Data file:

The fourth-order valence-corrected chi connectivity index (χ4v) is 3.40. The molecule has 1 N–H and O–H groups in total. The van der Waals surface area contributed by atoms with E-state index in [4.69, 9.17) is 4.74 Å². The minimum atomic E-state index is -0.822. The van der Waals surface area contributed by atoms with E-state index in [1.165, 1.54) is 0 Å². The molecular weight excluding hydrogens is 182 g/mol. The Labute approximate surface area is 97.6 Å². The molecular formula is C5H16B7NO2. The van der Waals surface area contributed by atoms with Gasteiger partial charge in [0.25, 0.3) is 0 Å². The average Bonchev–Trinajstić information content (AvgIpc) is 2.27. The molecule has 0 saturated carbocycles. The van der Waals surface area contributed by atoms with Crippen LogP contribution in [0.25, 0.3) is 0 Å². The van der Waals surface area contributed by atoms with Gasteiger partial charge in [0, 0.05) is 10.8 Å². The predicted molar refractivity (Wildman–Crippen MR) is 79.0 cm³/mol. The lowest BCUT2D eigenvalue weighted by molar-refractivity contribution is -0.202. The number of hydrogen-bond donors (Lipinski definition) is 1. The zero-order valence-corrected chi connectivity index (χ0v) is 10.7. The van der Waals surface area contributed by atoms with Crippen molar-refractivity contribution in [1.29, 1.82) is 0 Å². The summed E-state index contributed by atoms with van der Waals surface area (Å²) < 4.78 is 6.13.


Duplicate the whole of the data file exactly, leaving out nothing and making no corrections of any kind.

The fourth-order valence-corrected chi connectivity index (χ4v) is 3.40. The molecule has 1 N–H and O–H groups in total. The van der Waals surface area contributed by atoms with E-state index in [4.69, 9.17) is 4.74 Å². The minimum atomic E-state index is -0.822. The van der Waals surface area contributed by atoms with E-state index in [1.165, 1.54) is 0 Å². The molecular weight excluding hydrogens is 182 g/mol. The Labute approximate surface area is 97.6 Å². The molecular formula is C5H16B7NO2. The van der Waals surface area contributed by atoms with Gasteiger partial charge in [0.25, 0.3) is 0 Å². The average Bonchev–Trinajstić information content (AvgIpc) is 2.27. The molecule has 0 saturated carbocycles. The van der Waals surface area contributed by atoms with Crippen LogP contribution in [0.25, 0.3) is 0 Å². The van der Waals surface area contributed by atoms with Gasteiger partial charge in [0, 0.05) is 10.8 Å². The predicted molar refractivity (Wildman–Crippen MR) is 79.0 cm³/mol. The lowest BCUT2D eigenvalue weighted by molar-refractivity contribution is -0.202. The number of hydrogen-bond donors (Lipinski definition) is 1. The zero-order valence-corrected chi connectivity index (χ0v) is 10.7. The van der Waals surface area contributed by atoms with Crippen molar-refractivity contribution in [1.29, 1.82) is 0 Å². The summed E-state index contributed by atoms with van der Waals surface area (Å²) < 4.78 is 6.13.